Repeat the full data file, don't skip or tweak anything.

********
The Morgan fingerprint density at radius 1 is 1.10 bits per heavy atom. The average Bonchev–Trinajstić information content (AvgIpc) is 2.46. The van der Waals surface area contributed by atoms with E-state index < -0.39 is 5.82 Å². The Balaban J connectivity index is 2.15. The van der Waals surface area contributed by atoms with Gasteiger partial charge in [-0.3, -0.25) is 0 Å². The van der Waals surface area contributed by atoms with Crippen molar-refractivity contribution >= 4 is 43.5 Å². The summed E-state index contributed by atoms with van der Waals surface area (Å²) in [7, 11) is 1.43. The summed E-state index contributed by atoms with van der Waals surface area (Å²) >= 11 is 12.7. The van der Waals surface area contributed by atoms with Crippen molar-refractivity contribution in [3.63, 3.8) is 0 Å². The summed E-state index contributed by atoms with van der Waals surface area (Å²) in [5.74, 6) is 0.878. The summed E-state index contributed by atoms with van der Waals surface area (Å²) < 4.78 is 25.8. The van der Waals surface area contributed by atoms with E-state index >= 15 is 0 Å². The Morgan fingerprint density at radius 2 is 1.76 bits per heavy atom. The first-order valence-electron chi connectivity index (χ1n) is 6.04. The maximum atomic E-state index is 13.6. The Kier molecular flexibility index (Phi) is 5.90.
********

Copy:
The Morgan fingerprint density at radius 1 is 1.10 bits per heavy atom. The average Bonchev–Trinajstić information content (AvgIpc) is 2.46. The van der Waals surface area contributed by atoms with E-state index < -0.39 is 5.82 Å². The Balaban J connectivity index is 2.15. The van der Waals surface area contributed by atoms with Gasteiger partial charge in [-0.3, -0.25) is 0 Å². The van der Waals surface area contributed by atoms with Crippen molar-refractivity contribution >= 4 is 43.5 Å². The summed E-state index contributed by atoms with van der Waals surface area (Å²) in [7, 11) is 1.43. The summed E-state index contributed by atoms with van der Waals surface area (Å²) >= 11 is 12.7. The van der Waals surface area contributed by atoms with Crippen molar-refractivity contribution in [3.63, 3.8) is 0 Å². The summed E-state index contributed by atoms with van der Waals surface area (Å²) in [5.74, 6) is 0.878. The summed E-state index contributed by atoms with van der Waals surface area (Å²) < 4.78 is 25.8. The van der Waals surface area contributed by atoms with E-state index >= 15 is 0 Å². The Morgan fingerprint density at radius 2 is 1.76 bits per heavy atom. The first-order valence-electron chi connectivity index (χ1n) is 6.04. The maximum atomic E-state index is 13.6. The Kier molecular flexibility index (Phi) is 5.90.